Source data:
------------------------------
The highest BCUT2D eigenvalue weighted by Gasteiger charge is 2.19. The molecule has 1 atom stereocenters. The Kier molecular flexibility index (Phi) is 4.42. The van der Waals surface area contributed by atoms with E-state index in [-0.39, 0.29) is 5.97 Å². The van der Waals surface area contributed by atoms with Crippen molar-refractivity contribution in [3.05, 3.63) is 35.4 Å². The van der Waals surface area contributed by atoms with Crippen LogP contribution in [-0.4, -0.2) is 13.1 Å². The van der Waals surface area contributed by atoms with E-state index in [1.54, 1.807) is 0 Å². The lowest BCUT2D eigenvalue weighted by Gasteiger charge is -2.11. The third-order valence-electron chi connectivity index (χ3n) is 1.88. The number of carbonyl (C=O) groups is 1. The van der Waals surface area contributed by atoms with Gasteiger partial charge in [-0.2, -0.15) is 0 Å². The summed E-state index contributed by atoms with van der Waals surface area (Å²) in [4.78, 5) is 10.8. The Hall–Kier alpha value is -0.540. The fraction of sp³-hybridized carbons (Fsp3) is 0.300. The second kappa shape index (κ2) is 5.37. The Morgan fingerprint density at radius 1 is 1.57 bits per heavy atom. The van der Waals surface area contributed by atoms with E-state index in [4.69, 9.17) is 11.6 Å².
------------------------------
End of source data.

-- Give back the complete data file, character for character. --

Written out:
The highest BCUT2D eigenvalue weighted by Gasteiger charge is 2.19. The molecule has 1 atom stereocenters. The Kier molecular flexibility index (Phi) is 4.42. The van der Waals surface area contributed by atoms with E-state index in [-0.39, 0.29) is 5.97 Å². The van der Waals surface area contributed by atoms with Crippen molar-refractivity contribution in [3.05, 3.63) is 35.4 Å². The van der Waals surface area contributed by atoms with Crippen LogP contribution in [-0.4, -0.2) is 13.1 Å². The van der Waals surface area contributed by atoms with E-state index in [1.54, 1.807) is 0 Å². The lowest BCUT2D eigenvalue weighted by Gasteiger charge is -2.11. The third-order valence-electron chi connectivity index (χ3n) is 1.88. The number of carbonyl (C=O) groups is 1. The van der Waals surface area contributed by atoms with Gasteiger partial charge in [-0.2, -0.15) is 0 Å². The summed E-state index contributed by atoms with van der Waals surface area (Å²) in [4.78, 5) is 10.8. The Hall–Kier alpha value is -0.540. The fraction of sp³-hybridized carbons (Fsp3) is 0.300. The second kappa shape index (κ2) is 5.37. The Morgan fingerprint density at radius 1 is 1.57 bits per heavy atom. The van der Waals surface area contributed by atoms with E-state index in [4.69, 9.17) is 11.6 Å².